I don't know if I'm so much bored as in limbo. Since I moved to Minneapolis in November of 2003 (I came here because I was in love with someone- you need a drastic reason to move to Minneapolis at the start of winter), I've been working corporate temp jobs. The work has been tolerable, but mostly was gratifying only in that it kept me out of credit card debt. The problem with being a temp is that if you do a good job, you inevitably put yourself out of work. The upside to being a temp (or a "contractor" per corporate lingo) is that you can try to convince yourself that this is just a brief stopping point on your way to something better. But those reading closely will have noticed that I've been temping just shy of 2 years. Which is hardly "temporary" seeing as how I've only had 3 placements in 2 years, 2 of which were for the same corporation back to back. When you've worked for the same company for a year and a half, its isn't technically temporary. All I can really say about it is that I've had a series of entry level positions for two of the largest employers in the Twin Cities but haven't had health insurance or a single day of paid holiday or vacation that entire time.
When you are a temp, there is always an invisible line dividing you from the perms. Sometimes the line isn't even invisible; at one of the companies they actually make the badges for temps s a different color than the permanent employees. It can be a good thing. You can cheer up by telling yourself you haven't completely sold your soul to the devil; all you have to do is call up the temp agency and have them tell The Man you're not coming back. Not that I ever did that, but I could've. If you are lucky enough to have other temps in the same department you can gossip about the office shenanigans and go on about how you are just doing this until you go back to grad school. Even if all that talk is bullshit. You're not temping so you can have the flexibility to do your art or your activism on the side. You want more than anything for the company to offer you a different colored badge.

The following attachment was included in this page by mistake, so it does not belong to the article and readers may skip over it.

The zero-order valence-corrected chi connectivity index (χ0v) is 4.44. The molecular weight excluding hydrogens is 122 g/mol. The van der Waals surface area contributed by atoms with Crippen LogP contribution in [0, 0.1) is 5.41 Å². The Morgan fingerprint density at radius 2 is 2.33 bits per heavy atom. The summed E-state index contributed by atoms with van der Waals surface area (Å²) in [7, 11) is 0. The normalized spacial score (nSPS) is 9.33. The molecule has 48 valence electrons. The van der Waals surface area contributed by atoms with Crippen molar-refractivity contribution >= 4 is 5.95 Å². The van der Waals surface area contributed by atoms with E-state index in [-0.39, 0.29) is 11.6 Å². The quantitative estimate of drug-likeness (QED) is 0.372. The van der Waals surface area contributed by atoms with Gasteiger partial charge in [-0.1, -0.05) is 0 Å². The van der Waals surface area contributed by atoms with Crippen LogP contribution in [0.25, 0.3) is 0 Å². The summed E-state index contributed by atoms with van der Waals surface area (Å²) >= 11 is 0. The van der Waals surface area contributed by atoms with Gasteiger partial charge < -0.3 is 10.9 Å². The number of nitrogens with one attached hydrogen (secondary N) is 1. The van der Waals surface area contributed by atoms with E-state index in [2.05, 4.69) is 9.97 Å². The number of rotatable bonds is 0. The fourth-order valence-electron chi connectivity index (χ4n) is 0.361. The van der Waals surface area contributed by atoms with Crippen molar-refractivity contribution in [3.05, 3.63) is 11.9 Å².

Usually that separation of temps and perms just sucks. The perms don't want to invest any time in you because they know you're just passing through, or worse, have decided to treat you as their personal secretary. You eat lunch alone in the overpriced cafeteria or at your desk, where you can at least email friends you are also trapped in cubicles and feel some camaraderie. The worst was when I was working at a place that wouldn't allow temps to participate in the office holiday gift exchange ("secret Santa" was re-dubbed "secret snowball" because not everyone believes in Santa). Look, if I've been coming to the same office on time for 6 months, I don't care if my paycheck comes from The Agency, I have a right to purchase and receive cheap crap as much as the next guy. I want to re-gift that stinky candle I got last year dammit!
Perhaps for my next entry, I'll try to figure out how I ended here. In the meantime, here's my current To Do list:
- Rx refill
- Blog (yea! I can check something off)
- Pay cc bill
- deposit Fringe + tax refund
- Allegra's B-day
- Job Hunt
- Find Summons
- Mail jeans/Cds/programs to Tony/Katie
- Buy stamps
- email family re: vacation